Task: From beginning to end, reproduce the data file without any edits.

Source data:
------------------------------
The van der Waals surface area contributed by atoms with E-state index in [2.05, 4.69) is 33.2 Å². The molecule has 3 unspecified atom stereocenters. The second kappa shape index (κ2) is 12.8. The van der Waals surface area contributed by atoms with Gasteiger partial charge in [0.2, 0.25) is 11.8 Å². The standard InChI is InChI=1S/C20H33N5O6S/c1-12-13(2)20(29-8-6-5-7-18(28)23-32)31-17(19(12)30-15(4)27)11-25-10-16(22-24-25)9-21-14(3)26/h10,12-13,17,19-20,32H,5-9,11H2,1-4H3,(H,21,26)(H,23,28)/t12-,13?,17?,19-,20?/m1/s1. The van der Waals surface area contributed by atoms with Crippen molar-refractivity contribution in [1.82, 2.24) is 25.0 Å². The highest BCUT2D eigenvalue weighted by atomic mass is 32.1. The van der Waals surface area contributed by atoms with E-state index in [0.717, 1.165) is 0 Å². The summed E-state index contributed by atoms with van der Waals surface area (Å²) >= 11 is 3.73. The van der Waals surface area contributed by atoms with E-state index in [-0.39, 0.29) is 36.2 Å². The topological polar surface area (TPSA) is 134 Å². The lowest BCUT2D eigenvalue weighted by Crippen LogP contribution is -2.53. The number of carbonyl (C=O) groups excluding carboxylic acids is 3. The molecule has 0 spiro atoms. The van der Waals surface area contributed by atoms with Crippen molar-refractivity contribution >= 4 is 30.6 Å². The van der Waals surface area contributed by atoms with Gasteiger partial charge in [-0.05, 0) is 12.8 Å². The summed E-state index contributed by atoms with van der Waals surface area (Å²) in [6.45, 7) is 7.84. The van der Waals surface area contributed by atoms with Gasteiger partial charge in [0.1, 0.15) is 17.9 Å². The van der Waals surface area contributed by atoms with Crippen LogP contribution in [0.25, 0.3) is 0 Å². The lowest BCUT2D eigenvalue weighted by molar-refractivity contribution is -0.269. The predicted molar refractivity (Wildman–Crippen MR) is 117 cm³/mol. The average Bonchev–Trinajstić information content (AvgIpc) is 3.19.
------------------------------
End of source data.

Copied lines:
The van der Waals surface area contributed by atoms with E-state index in [2.05, 4.69) is 33.2 Å². The molecule has 3 unspecified atom stereocenters. The second kappa shape index (κ2) is 12.8. The van der Waals surface area contributed by atoms with Gasteiger partial charge in [0.2, 0.25) is 11.8 Å². The standard InChI is InChI=1S/C20H33N5O6S/c1-12-13(2)20(29-8-6-5-7-18(28)23-32)31-17(19(12)30-15(4)27)11-25-10-16(22-24-25)9-21-14(3)26/h10,12-13,17,19-20,32H,5-9,11H2,1-4H3,(H,21,26)(H,23,28)/t12-,13?,17?,19-,20?/m1/s1. The van der Waals surface area contributed by atoms with Crippen molar-refractivity contribution in [1.82, 2.24) is 25.0 Å². The highest BCUT2D eigenvalue weighted by atomic mass is 32.1. The van der Waals surface area contributed by atoms with E-state index in [0.717, 1.165) is 0 Å². The summed E-state index contributed by atoms with van der Waals surface area (Å²) >= 11 is 3.73. The van der Waals surface area contributed by atoms with E-state index in [-0.39, 0.29) is 36.2 Å². The topological polar surface area (TPSA) is 134 Å². The lowest BCUT2D eigenvalue weighted by Crippen LogP contribution is -2.53. The number of carbonyl (C=O) groups excluding carboxylic acids is 3. The molecule has 0 spiro atoms. The van der Waals surface area contributed by atoms with Crippen molar-refractivity contribution >= 4 is 30.6 Å². The van der Waals surface area contributed by atoms with Gasteiger partial charge in [-0.05, 0) is 12.8 Å². The summed E-state index contributed by atoms with van der Waals surface area (Å²) in [6.45, 7) is 7.84. The van der Waals surface area contributed by atoms with Gasteiger partial charge in [0.1, 0.15) is 17.9 Å². The van der Waals surface area contributed by atoms with Crippen LogP contribution in [0.25, 0.3) is 0 Å². The lowest BCUT2D eigenvalue weighted by molar-refractivity contribution is -0.269. The predicted molar refractivity (Wildman–Crippen MR) is 117 cm³/mol. The average Bonchev–Trinajstić information content (AvgIpc) is 3.19.